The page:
Water on Mars could have flowed for a billion years longer than experts thought

New data from a NASA spacecraft has revealed that Mars may have had a substantial amount of water flowing much later than previously believed.

Scientists analysing findings from NASA's Mars Reconnaissance Orbiter (MRO), which has orbited the Red Planet since 2006, show signs that water flowed as recently as 2 billion to 2.5 billion years ago.

Before the new data, it was previously believed that Mars had dried up over three billion years ago.

We now know that Mars once had both rivers and binds suitable for the habitat of “microbial life” after finding traces of salt minerals, according to the space agency.

However, despite giving answers, the findings have prompted more questions than answers for scientists.

They want to learn how long microbial life could have lived on Mars and if it ever formed at all.

The study’s lead author, Ellen Leask and Caltech professor Bethany Ehlmann used data from the MRO instrument called the Compact Reconnaissance Imaging Spectrometer for Mars (CRISM).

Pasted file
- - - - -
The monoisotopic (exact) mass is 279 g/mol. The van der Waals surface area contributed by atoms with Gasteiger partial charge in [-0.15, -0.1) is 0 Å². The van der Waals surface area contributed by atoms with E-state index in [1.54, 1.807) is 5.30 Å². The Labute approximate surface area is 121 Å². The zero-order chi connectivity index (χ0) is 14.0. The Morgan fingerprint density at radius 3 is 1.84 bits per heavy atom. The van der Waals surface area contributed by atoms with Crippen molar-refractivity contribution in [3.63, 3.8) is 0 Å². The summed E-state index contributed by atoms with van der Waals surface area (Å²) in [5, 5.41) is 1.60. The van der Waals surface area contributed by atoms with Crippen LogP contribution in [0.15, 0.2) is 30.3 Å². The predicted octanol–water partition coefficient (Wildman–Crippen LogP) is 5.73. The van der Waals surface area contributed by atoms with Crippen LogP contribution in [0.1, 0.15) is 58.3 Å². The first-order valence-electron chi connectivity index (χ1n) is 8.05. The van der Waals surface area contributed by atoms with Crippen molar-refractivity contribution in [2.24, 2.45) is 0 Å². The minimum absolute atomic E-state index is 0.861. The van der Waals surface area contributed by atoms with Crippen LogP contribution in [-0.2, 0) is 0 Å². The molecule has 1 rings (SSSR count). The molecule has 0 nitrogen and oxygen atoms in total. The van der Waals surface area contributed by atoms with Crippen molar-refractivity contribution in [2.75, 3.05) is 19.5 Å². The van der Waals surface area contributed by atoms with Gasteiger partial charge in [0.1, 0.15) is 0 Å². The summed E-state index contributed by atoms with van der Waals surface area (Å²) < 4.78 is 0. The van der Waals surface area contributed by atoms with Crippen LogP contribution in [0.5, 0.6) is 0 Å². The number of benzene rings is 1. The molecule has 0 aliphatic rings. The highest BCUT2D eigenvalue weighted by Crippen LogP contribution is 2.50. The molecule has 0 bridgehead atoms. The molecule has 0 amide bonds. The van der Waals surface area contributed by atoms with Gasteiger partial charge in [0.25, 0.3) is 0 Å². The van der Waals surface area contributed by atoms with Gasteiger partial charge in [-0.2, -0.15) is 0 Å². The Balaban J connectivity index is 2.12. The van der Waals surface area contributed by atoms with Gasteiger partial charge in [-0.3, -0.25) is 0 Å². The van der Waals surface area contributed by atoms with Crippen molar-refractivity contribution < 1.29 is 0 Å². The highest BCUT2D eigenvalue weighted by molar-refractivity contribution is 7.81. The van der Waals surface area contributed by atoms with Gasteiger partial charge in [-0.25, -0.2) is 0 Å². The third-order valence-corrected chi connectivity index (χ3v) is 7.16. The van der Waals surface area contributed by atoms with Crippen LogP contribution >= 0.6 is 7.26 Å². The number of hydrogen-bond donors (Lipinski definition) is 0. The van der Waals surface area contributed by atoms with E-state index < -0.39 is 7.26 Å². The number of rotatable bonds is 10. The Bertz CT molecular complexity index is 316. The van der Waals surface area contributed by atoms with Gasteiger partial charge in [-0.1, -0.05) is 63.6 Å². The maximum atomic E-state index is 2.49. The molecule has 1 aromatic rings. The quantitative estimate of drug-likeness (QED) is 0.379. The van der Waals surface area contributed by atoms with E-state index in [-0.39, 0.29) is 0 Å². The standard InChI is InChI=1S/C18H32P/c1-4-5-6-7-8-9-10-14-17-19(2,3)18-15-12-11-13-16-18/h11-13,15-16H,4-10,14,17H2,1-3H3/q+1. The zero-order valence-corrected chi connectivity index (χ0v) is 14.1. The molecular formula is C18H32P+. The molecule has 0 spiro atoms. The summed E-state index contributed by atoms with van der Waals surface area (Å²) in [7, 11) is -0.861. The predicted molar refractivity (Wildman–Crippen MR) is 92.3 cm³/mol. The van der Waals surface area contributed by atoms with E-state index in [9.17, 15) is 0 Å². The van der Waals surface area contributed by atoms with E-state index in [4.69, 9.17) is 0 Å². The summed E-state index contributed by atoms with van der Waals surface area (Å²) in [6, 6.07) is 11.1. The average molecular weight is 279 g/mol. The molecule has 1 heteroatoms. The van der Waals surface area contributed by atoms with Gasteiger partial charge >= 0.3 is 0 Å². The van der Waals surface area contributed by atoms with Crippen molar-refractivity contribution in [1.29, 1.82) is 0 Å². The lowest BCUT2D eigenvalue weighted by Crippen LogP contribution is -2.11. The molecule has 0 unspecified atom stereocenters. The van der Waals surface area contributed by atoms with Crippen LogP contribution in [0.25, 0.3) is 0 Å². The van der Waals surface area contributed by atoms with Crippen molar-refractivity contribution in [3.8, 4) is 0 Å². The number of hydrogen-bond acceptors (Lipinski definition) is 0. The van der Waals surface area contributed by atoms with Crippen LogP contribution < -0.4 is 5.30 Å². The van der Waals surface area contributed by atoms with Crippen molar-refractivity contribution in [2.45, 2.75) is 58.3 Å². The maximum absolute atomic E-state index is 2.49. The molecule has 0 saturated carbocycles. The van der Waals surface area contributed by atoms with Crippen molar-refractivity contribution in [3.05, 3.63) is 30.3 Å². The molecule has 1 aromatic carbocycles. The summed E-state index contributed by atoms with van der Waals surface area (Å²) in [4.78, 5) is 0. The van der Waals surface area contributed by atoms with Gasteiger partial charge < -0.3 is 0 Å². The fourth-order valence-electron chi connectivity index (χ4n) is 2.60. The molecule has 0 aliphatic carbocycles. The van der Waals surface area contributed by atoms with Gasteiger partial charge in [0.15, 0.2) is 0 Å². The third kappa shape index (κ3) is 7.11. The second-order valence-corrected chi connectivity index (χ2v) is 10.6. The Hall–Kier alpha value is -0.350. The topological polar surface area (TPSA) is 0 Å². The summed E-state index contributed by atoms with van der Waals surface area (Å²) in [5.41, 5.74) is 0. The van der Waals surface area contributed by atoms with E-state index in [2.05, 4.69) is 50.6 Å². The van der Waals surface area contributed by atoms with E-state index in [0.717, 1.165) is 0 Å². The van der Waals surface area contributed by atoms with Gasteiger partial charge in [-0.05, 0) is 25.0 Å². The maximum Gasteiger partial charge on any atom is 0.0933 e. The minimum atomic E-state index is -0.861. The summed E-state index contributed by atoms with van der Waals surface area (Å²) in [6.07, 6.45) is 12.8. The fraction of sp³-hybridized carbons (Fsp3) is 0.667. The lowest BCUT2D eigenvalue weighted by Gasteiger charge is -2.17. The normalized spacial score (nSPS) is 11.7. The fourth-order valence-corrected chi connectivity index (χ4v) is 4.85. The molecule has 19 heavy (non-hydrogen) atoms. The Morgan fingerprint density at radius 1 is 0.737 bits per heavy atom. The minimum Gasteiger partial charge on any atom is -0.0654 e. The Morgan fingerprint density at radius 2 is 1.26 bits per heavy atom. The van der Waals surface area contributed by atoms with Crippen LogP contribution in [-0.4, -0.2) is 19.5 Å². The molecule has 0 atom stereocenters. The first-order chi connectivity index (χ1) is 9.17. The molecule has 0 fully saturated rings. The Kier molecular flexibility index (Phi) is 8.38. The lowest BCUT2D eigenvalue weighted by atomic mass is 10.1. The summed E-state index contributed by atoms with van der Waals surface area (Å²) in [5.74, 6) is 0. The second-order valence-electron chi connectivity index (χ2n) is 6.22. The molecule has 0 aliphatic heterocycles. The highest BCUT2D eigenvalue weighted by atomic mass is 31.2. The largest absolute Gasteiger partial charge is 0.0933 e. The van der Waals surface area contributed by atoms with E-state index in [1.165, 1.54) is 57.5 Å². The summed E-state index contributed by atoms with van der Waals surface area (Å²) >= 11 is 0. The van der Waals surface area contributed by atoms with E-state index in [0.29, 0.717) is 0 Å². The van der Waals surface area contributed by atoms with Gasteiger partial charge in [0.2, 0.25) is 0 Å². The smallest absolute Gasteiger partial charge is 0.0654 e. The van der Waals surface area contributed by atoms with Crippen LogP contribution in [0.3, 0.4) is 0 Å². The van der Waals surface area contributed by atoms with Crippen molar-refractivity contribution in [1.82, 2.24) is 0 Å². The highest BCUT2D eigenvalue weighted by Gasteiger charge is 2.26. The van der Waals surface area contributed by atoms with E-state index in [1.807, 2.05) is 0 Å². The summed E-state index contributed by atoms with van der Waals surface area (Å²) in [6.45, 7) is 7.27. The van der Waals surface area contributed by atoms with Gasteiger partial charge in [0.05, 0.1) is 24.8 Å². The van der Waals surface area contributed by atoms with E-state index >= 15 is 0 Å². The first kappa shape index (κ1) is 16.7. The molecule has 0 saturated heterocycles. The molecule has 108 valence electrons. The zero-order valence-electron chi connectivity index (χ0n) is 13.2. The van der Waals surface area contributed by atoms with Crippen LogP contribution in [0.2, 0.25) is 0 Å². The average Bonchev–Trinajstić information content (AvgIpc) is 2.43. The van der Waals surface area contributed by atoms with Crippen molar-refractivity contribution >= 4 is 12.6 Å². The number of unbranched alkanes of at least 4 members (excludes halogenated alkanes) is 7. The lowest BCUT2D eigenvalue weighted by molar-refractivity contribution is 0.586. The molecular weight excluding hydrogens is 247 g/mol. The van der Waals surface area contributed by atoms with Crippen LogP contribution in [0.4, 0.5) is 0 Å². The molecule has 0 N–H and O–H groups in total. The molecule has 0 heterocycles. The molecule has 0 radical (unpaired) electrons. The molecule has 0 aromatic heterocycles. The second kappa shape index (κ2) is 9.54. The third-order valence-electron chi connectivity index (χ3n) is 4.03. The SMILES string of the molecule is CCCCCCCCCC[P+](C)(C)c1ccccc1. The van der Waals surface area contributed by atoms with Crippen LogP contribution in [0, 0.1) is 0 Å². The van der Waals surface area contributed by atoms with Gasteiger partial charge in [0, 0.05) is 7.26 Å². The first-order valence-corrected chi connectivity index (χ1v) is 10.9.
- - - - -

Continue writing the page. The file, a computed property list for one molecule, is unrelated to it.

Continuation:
The instrument allowed them to map the chloride salts across the clay-rich highlands of Mars’ southern hemisphere – terrain pockmarked by impact craters.

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These craters were one key part to dating the salts, because the fewer craters a terrain has, the younger it is.

Scientists are able to estimate the age by counting the number of craters on an area of the surface.

This is done by using two cameras, The Context Camera and the High-Resolution Imaging Science Experiment (HiRISE) colour camera.

The Context Camera uses a black-and-white wide-angle lens to help scientists map the extent of the chlorides.

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To allow scientists to zoom in, they switch to the HiRISE colour camera to see details as small as a Mars rover can but from space.

Ehlmann, who is also CRISM’s deputy principal investigator, said: “What is amazing is that after more than a decade of providing high-resolution image, stereo, and infrared data, MRO has driven new discoveries about the nature and timing of these river-connected ancient salt ponds.”

NASA first discovered that salt minerals existed on Mars around 14 years with the space agency’s Mars Odyssey orbiter.

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